Look how the time has flown since I started this letter almost a week ago! In the meantime the minstrel show has come off and was a great success. They pulled “gags” on all the officers, not even sparing me. We have a wonderful stage up now with a curtain. On one side of the curtain is the red star of the 6th Division and on the other is the American shield. Of course, now that we’re all settled, Co. E is moving out and there is just one company here. But some artillery men are moving in temporarily so there will be beaucoup people to take care of.
Last Sunday I had such an exciting day. We had services in the morning and at noon I went to Lieut. Fletcher’s house to dine with him. The M. and Mme. where he lives asked me specially and they had the most delicious dinner, served French fashion in separate courses. It was so good I must tell you about it. First we had lentil soup made with meat stock and croutons, then hard boiled eggs sliced in half with the most delicious tomato sauce on them. Try it sometime. Then came lapin—or rabbit—with wonderful gravy and mashed potatoes, bread and butter and string beans. They had been preserved in a bottle and tasted just like fresh ones. Then we had a salad, and finally caramel custard that melted in your mouth, and cheese and coffee, not to mention goffres—funny things like waffles only sweeter and thinner and they serve them cold. Oh, yes, and white wine coupe with hot water during the meal. If I ate many such meals I could just roll home with the greatest of ease.
In the afternoon I walked to Vitry to see Miss Whiton. I stayed to supper and went down to her hut supposedly to spend the evening. About 7:30 who should blow in but the Colonel in his car with an invitation to a musical at Regimental H.Q. It was held in an old chateau, or hunting lodge, which was approached through a park over a driveway with beautiful trees on either side. We were ushered into a stone hallway with Norman arches and glimpses of balustrades and curved staircases through them. The walls were lined with stag’s heads and great polished wood armoires. In the drawing room we were greeted by M. le Compt and Mme. la Comptesse and the dearest little grandmere you can imagine in a black dress trimmed with crepe. I talked with her quite a lot during the evening. She had lost all her “beautiful little ones” (her grandsons) in the war. She has a big home in Paris but has no desire to go back, for there are no young people to entertain anymore. There were many officers there and some “Y” entertainers who furnished the music. Later they served tea and cognac to the ladies and gentlemen respectively. I was allowed to taste the latter and it certainly is good. All the time I felt as if I must be in a dream. Was I really sitting in this lofty drawing room with long French windows hung with taffeta curtains, with oriental rugs on the floor and wonderful French furniture—sofas, chaises longues, arm chairs, round tables, consoles, etc., etc.? Mitz would have reveled in them. Well, after that party, the Colonel took us around to his mess where, with two other officers, we sat down to a regular dinner party. Finally we got home at 12:30. It was the first time I have been up so late since that night in Paris so long ago.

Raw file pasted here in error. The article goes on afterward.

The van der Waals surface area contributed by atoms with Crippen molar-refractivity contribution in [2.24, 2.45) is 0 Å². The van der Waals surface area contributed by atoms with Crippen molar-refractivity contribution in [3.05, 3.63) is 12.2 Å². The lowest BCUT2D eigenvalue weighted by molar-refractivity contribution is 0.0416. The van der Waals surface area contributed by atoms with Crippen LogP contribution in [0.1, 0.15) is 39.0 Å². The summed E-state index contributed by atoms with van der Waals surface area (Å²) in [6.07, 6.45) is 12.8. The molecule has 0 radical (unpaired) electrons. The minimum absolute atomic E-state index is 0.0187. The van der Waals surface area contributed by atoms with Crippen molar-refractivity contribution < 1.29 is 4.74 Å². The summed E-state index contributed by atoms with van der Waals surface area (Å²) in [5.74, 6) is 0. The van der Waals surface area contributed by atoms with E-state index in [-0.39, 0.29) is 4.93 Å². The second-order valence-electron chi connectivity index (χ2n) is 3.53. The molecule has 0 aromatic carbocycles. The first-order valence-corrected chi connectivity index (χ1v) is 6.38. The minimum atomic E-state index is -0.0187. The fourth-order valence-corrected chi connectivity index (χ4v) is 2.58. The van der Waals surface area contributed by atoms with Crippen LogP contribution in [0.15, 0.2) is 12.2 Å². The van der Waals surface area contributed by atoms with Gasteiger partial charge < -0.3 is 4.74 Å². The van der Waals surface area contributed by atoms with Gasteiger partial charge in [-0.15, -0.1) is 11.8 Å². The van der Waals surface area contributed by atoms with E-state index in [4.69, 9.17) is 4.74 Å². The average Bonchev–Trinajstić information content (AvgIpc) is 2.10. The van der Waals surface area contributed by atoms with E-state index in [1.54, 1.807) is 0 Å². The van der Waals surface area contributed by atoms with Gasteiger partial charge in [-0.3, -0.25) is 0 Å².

Il fait maintenent le temps pas chaud—I imagine the thermometer reads about 15 above zero.
Once again I will commence a letter but I won’t promise that it will get off right away. Today we have been “carpentering” up at the Hut with the few nails and sticks of lumber that the supply officer could send us and I have had a very busy morning. At last I have my utensils and the top of the counter all nearly covered with the green oilcloth that I bought in N.Y. City to cover my steamer roll.
For the last two weeks we have had much snow and cold weather. I have been dying to go sliding and last night I had my wish. Chaplain Hunter and I walked to Vitry to see our minstrel show perform, helped Juliette serve cocoa and then walked back in the moonlight. It was a glorious night and so wonderful that when we got home we simply couldn’t come inside so we instituted a search for the only sled in the village (a work sledge that they use for hauling wood); found it in a barn and dragged it up to the top of the hill north of the parade grounds. There was a wonderful grade and enough snow to make it slippery as anything. We had about eight good slides and when we came in it was only ten o’clock. The evenings are so funny here. They begin about five o’clock and there always seems to be time to do one more thing.